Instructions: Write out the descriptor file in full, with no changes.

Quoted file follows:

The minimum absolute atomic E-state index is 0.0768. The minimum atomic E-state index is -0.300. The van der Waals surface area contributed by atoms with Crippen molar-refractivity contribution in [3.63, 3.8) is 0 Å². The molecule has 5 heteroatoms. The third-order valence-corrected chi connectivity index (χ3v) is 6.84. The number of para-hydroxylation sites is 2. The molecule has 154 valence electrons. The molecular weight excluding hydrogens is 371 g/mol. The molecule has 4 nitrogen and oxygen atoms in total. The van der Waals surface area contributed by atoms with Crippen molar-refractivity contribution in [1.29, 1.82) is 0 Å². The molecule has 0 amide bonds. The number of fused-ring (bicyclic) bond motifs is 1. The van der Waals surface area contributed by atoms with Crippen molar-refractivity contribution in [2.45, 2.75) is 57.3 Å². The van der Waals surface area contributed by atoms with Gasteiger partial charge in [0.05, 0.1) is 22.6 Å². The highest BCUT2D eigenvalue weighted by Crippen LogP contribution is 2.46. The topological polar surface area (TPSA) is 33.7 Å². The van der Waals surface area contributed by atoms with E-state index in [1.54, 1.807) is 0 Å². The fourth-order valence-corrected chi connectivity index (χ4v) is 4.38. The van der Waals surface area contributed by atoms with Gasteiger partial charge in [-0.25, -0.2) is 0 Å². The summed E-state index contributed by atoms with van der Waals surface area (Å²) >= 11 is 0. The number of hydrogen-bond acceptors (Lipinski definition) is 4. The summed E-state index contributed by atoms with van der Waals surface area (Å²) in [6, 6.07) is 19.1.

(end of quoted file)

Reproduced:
The minimum absolute atomic E-state index is 0.0768. The minimum atomic E-state index is -0.300. The van der Waals surface area contributed by atoms with Crippen molar-refractivity contribution in [3.63, 3.8) is 0 Å². The molecule has 5 heteroatoms. The third-order valence-corrected chi connectivity index (χ3v) is 6.84. The number of para-hydroxylation sites is 2. The molecule has 154 valence electrons. The molecular weight excluding hydrogens is 371 g/mol. The molecule has 4 nitrogen and oxygen atoms in total. The van der Waals surface area contributed by atoms with Crippen molar-refractivity contribution in [1.29, 1.82) is 0 Å². The molecule has 0 amide bonds. The number of fused-ring (bicyclic) bond motifs is 1. The van der Waals surface area contributed by atoms with Crippen molar-refractivity contribution in [2.45, 2.75) is 57.3 Å². The van der Waals surface area contributed by atoms with Gasteiger partial charge in [0.05, 0.1) is 22.6 Å². The highest BCUT2D eigenvalue weighted by Crippen LogP contribution is 2.46. The topological polar surface area (TPSA) is 33.7 Å². The van der Waals surface area contributed by atoms with E-state index in [1.54, 1.807) is 0 Å². The fourth-order valence-corrected chi connectivity index (χ4v) is 4.38. The van der Waals surface area contributed by atoms with Gasteiger partial charge in [-0.25, -0.2) is 0 Å². The summed E-state index contributed by atoms with van der Waals surface area (Å²) >= 11 is 0. The number of hydrogen-bond acceptors (Lipinski definition) is 4. The summed E-state index contributed by atoms with van der Waals surface area (Å²) in [6, 6.07) is 19.1.